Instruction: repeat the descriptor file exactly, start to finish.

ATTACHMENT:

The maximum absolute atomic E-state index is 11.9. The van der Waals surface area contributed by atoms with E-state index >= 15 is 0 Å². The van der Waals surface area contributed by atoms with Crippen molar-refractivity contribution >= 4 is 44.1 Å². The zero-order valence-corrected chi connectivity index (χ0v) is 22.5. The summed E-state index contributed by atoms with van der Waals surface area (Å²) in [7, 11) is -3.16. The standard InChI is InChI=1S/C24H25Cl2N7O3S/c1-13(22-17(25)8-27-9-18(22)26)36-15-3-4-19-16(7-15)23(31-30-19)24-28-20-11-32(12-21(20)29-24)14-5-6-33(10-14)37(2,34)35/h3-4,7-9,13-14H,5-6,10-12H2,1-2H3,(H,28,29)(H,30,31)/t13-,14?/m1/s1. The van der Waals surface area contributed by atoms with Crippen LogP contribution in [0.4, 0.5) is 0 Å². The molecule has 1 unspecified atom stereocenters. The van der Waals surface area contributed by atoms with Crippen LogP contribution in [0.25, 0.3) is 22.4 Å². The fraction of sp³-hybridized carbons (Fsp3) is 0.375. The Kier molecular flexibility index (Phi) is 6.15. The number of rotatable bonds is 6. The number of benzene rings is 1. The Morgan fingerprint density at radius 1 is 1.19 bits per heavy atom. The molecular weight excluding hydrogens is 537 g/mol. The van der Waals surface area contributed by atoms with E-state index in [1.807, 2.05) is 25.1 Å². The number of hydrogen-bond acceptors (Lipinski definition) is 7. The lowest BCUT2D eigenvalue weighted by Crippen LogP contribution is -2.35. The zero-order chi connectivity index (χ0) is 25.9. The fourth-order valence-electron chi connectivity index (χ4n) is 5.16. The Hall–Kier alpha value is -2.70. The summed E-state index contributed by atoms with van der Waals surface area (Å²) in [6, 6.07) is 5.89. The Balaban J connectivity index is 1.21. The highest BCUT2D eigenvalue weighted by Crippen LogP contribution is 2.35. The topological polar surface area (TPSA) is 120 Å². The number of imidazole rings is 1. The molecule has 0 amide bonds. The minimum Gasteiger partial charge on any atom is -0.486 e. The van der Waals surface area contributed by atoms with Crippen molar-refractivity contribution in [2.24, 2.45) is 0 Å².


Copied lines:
The maximum absolute atomic E-state index is 11.9. The van der Waals surface area contributed by atoms with E-state index >= 15 is 0 Å². The van der Waals surface area contributed by atoms with Crippen molar-refractivity contribution >= 4 is 44.1 Å². The zero-order valence-corrected chi connectivity index (χ0v) is 22.5. The summed E-state index contributed by atoms with van der Waals surface area (Å²) in [7, 11) is -3.16. The standard InChI is InChI=1S/C24H25Cl2N7O3S/c1-13(22-17(25)8-27-9-18(22)26)36-15-3-4-19-16(7-15)23(31-30-19)24-28-20-11-32(12-21(20)29-24)14-5-6-33(10-14)37(2,34)35/h3-4,7-9,13-14H,5-6,10-12H2,1-2H3,(H,28,29)(H,30,31)/t13-,14?/m1/s1. The van der Waals surface area contributed by atoms with Crippen LogP contribution in [0.4, 0.5) is 0 Å². The molecule has 1 unspecified atom stereocenters. The van der Waals surface area contributed by atoms with Crippen LogP contribution in [0.25, 0.3) is 22.4 Å². The fraction of sp³-hybridized carbons (Fsp3) is 0.375. The Kier molecular flexibility index (Phi) is 6.15. The number of rotatable bonds is 6. The number of benzene rings is 1. The Morgan fingerprint density at radius 1 is 1.19 bits per heavy atom. The molecular weight excluding hydrogens is 537 g/mol. The van der Waals surface area contributed by atoms with E-state index in [1.807, 2.05) is 25.1 Å². The number of hydrogen-bond acceptors (Lipinski definition) is 7. The lowest BCUT2D eigenvalue weighted by Crippen LogP contribution is -2.35. The zero-order chi connectivity index (χ0) is 25.9. The fourth-order valence-electron chi connectivity index (χ4n) is 5.16. The Hall–Kier alpha value is -2.70. The summed E-state index contributed by atoms with van der Waals surface area (Å²) in [6, 6.07) is 5.89. The Balaban J connectivity index is 1.21. The highest BCUT2D eigenvalue weighted by Crippen LogP contribution is 2.35. The topological polar surface area (TPSA) is 120 Å². The number of imidazole rings is 1. The molecule has 0 amide bonds. The minimum Gasteiger partial charge on any atom is -0.486 e. The van der Waals surface area contributed by atoms with Crippen molar-refractivity contribution in [2.24, 2.45) is 0 Å².